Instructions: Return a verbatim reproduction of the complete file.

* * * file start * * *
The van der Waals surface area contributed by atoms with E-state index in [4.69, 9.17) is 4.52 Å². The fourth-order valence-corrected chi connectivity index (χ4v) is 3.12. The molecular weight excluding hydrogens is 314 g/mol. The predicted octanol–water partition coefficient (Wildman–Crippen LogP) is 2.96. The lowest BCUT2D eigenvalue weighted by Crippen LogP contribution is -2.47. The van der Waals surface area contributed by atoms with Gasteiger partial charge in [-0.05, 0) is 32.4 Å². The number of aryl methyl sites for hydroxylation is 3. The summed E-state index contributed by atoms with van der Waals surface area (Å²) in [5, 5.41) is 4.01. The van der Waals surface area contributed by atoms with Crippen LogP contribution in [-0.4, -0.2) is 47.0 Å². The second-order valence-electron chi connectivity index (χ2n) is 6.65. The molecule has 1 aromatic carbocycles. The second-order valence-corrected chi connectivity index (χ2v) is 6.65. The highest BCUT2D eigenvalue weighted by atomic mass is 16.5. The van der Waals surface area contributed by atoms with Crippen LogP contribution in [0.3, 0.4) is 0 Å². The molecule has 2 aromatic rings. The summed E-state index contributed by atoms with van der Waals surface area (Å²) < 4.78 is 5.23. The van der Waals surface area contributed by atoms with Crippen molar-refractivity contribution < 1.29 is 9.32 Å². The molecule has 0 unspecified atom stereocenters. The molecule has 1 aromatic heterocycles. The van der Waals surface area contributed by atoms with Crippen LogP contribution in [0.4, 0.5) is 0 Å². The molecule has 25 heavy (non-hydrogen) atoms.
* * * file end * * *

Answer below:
The van der Waals surface area contributed by atoms with E-state index in [4.69, 9.17) is 4.52 Å². The fourth-order valence-corrected chi connectivity index (χ4v) is 3.12. The molecular weight excluding hydrogens is 314 g/mol. The predicted octanol–water partition coefficient (Wildman–Crippen LogP) is 2.96. The lowest BCUT2D eigenvalue weighted by Crippen LogP contribution is -2.47. The van der Waals surface area contributed by atoms with Gasteiger partial charge in [-0.05, 0) is 32.4 Å². The number of aryl methyl sites for hydroxylation is 3. The summed E-state index contributed by atoms with van der Waals surface area (Å²) in [5, 5.41) is 4.01. The van der Waals surface area contributed by atoms with Crippen LogP contribution in [-0.4, -0.2) is 47.0 Å². The second-order valence-electron chi connectivity index (χ2n) is 6.65. The molecule has 1 aromatic carbocycles. The second-order valence-corrected chi connectivity index (χ2v) is 6.65. The highest BCUT2D eigenvalue weighted by atomic mass is 16.5. The van der Waals surface area contributed by atoms with Crippen LogP contribution in [0.3, 0.4) is 0 Å². The molecule has 2 aromatic rings. The summed E-state index contributed by atoms with van der Waals surface area (Å²) < 4.78 is 5.23. The van der Waals surface area contributed by atoms with Crippen molar-refractivity contribution < 1.29 is 9.32 Å². The molecule has 0 unspecified atom stereocenters. The molecule has 1 aromatic heterocycles. The van der Waals surface area contributed by atoms with Crippen LogP contribution in [0.4, 0.5) is 0 Å². The molecule has 25 heavy (non-hydrogen) atoms.